Particularly when it comes to surveilling people without proper authorization.

Granting local law enforcement access to surveillance technologies has been particularly detrimental to Indigenous, Black, and Latino communities. In Breonna Taylor’s case – just one of many cases showing how dangerous these tools are in the wrong hands – you can see how surveillance data was used resulting in her murder by police who ultimately got away with it.

After the January 6th attack on the U.S. Capitol, the whole country witnessed how easily local, state and federal law enforcement employed facial recognition technologies, cell phone data, social media, and even online purchases to find the insurrectionists involved in an attempted coup on the United States. Most overlook it because it’s being used to capture what would be defined as terrorists in any other country. It’s been presumed to be a good thing. But it’s not.

That same technology is used by racists and bigots with social power and connections in the law enforcement sector and by cops themselves. It has been used for personal reasons like tracking a suspected cheating spouse and who they’re with. By abusers in law enforcement, whether sexual or domestic, to track their victims. And it was even used in Ferguson and many other cities to label civil rights activists as “extremists” while allowing white anti-government militias and hate groups to roam freely on our streets and espouse their views with free will.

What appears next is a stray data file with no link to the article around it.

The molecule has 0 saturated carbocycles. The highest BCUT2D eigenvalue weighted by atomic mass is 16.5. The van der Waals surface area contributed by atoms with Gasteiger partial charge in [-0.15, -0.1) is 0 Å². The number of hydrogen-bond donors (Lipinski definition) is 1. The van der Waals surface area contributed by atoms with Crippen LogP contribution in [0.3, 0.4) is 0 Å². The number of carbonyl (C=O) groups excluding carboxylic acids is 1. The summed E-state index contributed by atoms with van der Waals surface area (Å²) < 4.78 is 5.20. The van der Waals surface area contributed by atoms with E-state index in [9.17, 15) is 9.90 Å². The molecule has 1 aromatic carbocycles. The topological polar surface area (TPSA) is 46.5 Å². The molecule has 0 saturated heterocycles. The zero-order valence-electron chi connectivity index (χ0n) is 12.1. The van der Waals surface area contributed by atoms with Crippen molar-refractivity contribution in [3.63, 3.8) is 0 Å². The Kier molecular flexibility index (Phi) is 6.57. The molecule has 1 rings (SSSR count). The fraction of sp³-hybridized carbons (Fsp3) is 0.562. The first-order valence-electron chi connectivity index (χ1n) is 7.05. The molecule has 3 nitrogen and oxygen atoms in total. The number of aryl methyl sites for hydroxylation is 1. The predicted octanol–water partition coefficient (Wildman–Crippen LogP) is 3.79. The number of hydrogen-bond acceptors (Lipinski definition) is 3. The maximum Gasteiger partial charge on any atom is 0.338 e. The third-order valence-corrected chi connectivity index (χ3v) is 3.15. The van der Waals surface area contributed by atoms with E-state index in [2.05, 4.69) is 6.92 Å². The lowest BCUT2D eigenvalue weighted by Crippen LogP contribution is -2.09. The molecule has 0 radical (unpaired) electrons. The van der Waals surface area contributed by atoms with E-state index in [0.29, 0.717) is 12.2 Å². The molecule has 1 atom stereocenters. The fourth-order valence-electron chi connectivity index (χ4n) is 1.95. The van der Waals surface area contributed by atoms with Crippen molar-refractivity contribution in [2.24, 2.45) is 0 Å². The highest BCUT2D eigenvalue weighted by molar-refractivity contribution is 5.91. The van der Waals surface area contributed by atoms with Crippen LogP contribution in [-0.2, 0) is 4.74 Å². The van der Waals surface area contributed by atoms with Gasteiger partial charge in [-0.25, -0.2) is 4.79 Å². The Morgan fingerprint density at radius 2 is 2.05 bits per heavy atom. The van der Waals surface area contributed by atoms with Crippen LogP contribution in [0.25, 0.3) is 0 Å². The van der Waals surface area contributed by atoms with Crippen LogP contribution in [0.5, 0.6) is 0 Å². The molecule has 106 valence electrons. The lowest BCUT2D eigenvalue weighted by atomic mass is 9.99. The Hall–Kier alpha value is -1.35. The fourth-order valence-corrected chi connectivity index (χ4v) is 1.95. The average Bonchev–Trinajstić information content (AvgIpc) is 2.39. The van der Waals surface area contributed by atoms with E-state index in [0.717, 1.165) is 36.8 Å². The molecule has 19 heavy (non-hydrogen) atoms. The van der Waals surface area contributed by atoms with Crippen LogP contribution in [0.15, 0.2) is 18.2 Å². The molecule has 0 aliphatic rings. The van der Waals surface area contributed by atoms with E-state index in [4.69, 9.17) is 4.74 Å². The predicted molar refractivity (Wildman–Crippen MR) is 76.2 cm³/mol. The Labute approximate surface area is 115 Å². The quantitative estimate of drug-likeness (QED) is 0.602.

When you hear people talk about demilitarizing the police, this is a huge part of it. Your local police’s ability to peer within the walls of your home; listen to and collect your cell phone data; purchase your data from companies like Amazon; and lie to judges to obtain warrants to invade your home should alarm every civilian. This goes beyond, “I don’t do anything wrong, so I’m not worried about it,” dismissiveness.

More and more people are being targeted by cops and judges just for challenging them in even the slightest of ways. You could be next. Even if you think you can’t.

Welcome to the Dystopian States of America.

The Antagonist Magazine is a project made up of journalists, activists, and writers focused on amplifying the stories of marginalized communities. The goal is to educate the public by sharing narratives focused on independent voices. Born of an online community in 2019, our platform operates independently; free of corporate influence. Please consider supporting the work of dozens of writers from various communities.

Arturo Dominguez

Arturo is an anti-racist political nerd. He is an upcoming author, journalist, advocate for social justice, and a married father of three. He is a top writer on Medium and a regular contributor to several news media outlets. He writes educational and informative material about systemic racism, white supremacy, and racial injustice.